Looking Through The Glass: Revisiting Stone Sour’s 2006 breakthrough sophomore record, “Come What[ever] May”

Side projects are a difficult thing to analyze indeed, both from a fan perspective as well as a critical one. Traditionally, the reasons for a side project are fairly linear – they tend to place emphasis on different aspects of the musician that won’t fit the main band(s), or a vehicle to explore and mess around with new styles and genres of music. Some of the biggest bands in history started off as side projects – notables ones include Gorillaz (Blur, Jamie Hewlett), Dashboard Confessional (Chris Carrabba, originally in Further Seems Forever), and of course, the ubiquitous solo album (Mike Shinoda, KISS, and entirely too many other musicians). While not all of these projects are commercially or critically successful, that’s not the point. If a side project explores new avenues of music, that always makes a musician more adept at their craft. Perhaps, the term “success” is actually relative in this market, but I digress.

Anyhow, Stone Sour – the side project of Corey Taylor of Slipknot, occupies a unique space in the rock and metal scenes. After all, Stone Sour was Taylor (and former member Jim Root’s) main project before Slipknot were signed in the late 90’s. In 2002, the band unleashed their self-titled debut album, which earned them Grammy nominations for “Get Inside” and “Inhale”, and while that record was a really solid start, it’s the 2006 follow-up Come What[ever] May that cemented Stone Sour as an act all their own.

Stone Sour, essentially, is the more accessible counterpart to Slipknot – a radio ready band that still has plenty of edge. Of course, there’s still metal running through the band’s veins, in all eras of the band. The band’s self-titled debut contained more of it, and while Come What[ever] May is a more accessible affair, that doesn’t mean it’s a bad album. Conversely, it’s the album where Stone Sour really started to spread their musical wings.

The quality within is enough to satisfy most fans of modern rock and alternative metal. While certain songs on the heavier side of the spectrum (“30-30-150”, “1st Person”) are more immediate (the former being a great single choice), it’s the more mid-tempo songs that contain a bit more depth. Take “Sillyworld”, for instance. While starting out as a slow, acoustic ballad, the song manages to transform itself into one with an explosive chorus and ending – one of the hallmarks of Stone Sour’s career to date. “Through Glass”, despite being overplayed on radio to death, is also a highlight – it’s easy to see how the acoustic-led ballad managed to gain so much traction.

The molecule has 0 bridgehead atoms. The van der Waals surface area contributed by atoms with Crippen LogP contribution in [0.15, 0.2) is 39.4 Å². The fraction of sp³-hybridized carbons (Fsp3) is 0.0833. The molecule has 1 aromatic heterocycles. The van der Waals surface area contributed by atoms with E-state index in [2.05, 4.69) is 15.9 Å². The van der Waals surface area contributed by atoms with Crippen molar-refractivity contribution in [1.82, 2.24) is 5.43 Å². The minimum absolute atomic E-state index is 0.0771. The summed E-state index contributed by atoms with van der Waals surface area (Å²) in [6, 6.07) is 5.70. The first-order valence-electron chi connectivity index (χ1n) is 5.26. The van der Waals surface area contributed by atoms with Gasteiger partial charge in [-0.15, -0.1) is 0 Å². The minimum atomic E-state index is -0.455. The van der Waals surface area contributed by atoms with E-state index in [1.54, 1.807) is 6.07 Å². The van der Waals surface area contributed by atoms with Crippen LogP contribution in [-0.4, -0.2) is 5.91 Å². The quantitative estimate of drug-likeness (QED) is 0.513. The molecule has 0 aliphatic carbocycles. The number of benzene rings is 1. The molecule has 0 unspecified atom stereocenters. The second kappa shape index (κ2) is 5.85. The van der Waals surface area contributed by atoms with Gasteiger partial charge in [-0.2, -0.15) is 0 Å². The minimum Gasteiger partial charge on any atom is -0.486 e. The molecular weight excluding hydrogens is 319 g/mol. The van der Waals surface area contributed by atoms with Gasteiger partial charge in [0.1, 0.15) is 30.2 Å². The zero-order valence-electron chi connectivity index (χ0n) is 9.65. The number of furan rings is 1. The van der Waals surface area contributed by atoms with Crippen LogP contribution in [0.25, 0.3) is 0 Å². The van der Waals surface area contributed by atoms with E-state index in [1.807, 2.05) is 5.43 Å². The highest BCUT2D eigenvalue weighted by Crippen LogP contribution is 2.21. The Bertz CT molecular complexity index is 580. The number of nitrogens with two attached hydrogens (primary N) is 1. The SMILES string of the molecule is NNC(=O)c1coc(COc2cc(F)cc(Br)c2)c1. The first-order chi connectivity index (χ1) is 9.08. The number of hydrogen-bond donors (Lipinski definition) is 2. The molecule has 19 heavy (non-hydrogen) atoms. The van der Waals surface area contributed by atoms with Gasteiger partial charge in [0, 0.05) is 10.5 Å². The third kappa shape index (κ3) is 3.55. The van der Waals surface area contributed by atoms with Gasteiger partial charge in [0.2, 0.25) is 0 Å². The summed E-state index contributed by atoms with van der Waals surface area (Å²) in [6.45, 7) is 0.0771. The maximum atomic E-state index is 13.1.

Of course, ignoring the singles and the heavier tracks here is a mistake, considering how huge they sound. Lead single “30-30-150” is one of the album’s heaviest tracks, yet maintains a radio-ready sheen of accessibility that’s apparent in the Corey Taylor-led chorus. Undoubtedly, it works pretty well – but the song manages to set the stage for the one-two punch of the title track and “Hell & Consequences”. To be quite blunt, the latter song would have been a great choice as a single. Hearing its balance between accessibility and heaviness work so well is something that most bands of the genre aspire to – but never quite nail. This is true as well for the title track. While it somewhat suffers from a lack of lyrical depth, this isn’t a detriment at all. Not when the riffs are this tight.

Over a decade after its initial release, it’s easy to see why Come What(ever) May is one of Stone Sour’s best records. Defeating a sophomore slump entirely, the most impressive thing about the album is how it filters the accessiblity of post-grunge through an alternative metal lens. With a little something for everyone on the whole record, perhaps Come What(ever) May should be heralded even more than it already is.